Peer-Reviewed Journal Details
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Mc Gillicuddy A.;Kelly M.;Crean A.;Sahm L.
Research In Social & Administrative Pharmacy : Rsap
Understanding the knowledge, attitudes and beliefs of community-dwelling older adults and their carers about the modification of oral medicines: A qualitative interview study to inform healthcare professional practice
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Carers Medicine modification Older patients Oral administration Qualitative research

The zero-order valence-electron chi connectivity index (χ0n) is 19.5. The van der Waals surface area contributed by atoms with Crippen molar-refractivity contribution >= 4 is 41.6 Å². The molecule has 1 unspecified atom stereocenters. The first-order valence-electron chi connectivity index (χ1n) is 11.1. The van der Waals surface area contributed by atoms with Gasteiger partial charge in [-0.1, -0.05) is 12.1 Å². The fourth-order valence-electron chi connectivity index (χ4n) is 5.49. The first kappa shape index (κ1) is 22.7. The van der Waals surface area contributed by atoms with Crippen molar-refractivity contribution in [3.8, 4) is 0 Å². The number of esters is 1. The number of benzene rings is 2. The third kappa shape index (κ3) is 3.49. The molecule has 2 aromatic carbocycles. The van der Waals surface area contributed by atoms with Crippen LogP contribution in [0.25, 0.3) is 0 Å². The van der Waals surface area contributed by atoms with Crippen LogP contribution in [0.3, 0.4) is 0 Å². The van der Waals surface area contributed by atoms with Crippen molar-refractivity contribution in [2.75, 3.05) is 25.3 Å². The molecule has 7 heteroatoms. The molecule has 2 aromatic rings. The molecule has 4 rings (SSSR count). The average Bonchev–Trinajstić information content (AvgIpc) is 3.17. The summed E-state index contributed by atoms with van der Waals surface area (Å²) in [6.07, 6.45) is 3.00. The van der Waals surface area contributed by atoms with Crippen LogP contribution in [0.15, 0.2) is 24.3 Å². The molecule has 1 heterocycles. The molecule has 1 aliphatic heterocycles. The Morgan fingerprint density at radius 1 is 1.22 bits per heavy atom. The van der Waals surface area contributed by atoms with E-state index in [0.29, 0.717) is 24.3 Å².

2019 Elsevier Inc. Background: Oral medicines are commonly modified (e.g. tablets split/crushed) to meet the dosing and swallowing requirements of older adults. However, there is limited research investigating the opinions of community-dwelling patients and carers about medicine modification. Objectives: The aim of this study was to investigate the views of community-dwelling older adults and their carers about oral medicine modification. Methods: Semi-structured, face-to-face interviews were conducted with community-dwelling older adults and carers of older adults who experienced difficulty swallowing medicines, or who required medicines to be modified. Participants were recruited from purposively selected community pharmacies using a combination of purposive, convenience and snowball sampling. Interviews were audio-recorded, transcribed verbatim and analysed thematically. The Francis method governed when data saturation had been reached. Results: Twenty-six interviews (13 patients, 13 carers) were conducted (76.9% female, median length 11 min (IQR 816 min)). Four themes emerged from the data: variation in medical needs and preferences; balancing acceptance and resignation; healthcare professional engagement and; opportunities for optimising formulation suitability. The heterogeneity of medical conditions experienced by community-dwelling older adults resulted in a variety of modifications being required. Patients and carers are accepting of their medications and formulations. However, when challenges arise, they tend to feel resigned to coping within the constraints of the current medication regimen, resulting in a lack of focused communication with healthcare professionals. Thus, healthcare professionals were unaware of their difficulties and unable to offer advice or solutions. Conclusion: Healthcare professionals must engage proactively with this group. Whilst a holistic approach to medication management is ideal, the disadvantage is that no single healthcare professional may identify this as their responsibility. Whilst the input and expertise of all healthcare professionals will be required, as medication experts, the pharmacy profession should take ownership and become the champion of, and for, the patient.
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